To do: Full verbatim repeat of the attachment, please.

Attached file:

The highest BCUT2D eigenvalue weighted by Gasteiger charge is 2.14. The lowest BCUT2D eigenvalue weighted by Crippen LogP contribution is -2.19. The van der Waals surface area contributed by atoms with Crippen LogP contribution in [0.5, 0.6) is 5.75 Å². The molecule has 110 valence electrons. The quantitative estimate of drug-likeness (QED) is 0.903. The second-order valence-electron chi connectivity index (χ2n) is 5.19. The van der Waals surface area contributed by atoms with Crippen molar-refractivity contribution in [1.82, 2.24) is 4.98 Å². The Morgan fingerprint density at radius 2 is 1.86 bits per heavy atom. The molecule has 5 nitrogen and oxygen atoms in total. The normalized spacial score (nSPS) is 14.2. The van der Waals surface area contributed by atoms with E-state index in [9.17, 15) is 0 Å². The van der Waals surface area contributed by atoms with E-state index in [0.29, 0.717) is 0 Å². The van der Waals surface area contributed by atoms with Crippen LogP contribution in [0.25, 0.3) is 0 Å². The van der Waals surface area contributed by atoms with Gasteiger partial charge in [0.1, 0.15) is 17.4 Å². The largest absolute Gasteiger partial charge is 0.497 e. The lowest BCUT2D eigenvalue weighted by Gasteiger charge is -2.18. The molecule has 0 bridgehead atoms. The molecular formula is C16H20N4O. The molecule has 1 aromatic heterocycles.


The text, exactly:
The highest BCUT2D eigenvalue weighted by Gasteiger charge is 2.14. The lowest BCUT2D eigenvalue weighted by Crippen LogP contribution is -2.19. The van der Waals surface area contributed by atoms with Crippen LogP contribution in [0.5, 0.6) is 5.75 Å². The molecule has 110 valence electrons. The quantitative estimate of drug-likeness (QED) is 0.903. The second-order valence-electron chi connectivity index (χ2n) is 5.19. The van der Waals surface area contributed by atoms with Crippen molar-refractivity contribution in [1.82, 2.24) is 4.98 Å². The Morgan fingerprint density at radius 2 is 1.86 bits per heavy atom. The molecule has 5 nitrogen and oxygen atoms in total. The normalized spacial score (nSPS) is 14.2. The van der Waals surface area contributed by atoms with E-state index in [9.17, 15) is 0 Å². The van der Waals surface area contributed by atoms with E-state index in [0.29, 0.717) is 0 Å². The van der Waals surface area contributed by atoms with Crippen LogP contribution in [0.25, 0.3) is 0 Å². The van der Waals surface area contributed by atoms with Gasteiger partial charge in [0.1, 0.15) is 17.4 Å². The largest absolute Gasteiger partial charge is 0.497 e. The lowest BCUT2D eigenvalue weighted by Gasteiger charge is -2.18. The molecule has 0 bridgehead atoms. The molecular formula is C16H20N4O. The molecule has 1 aromatic heterocycles.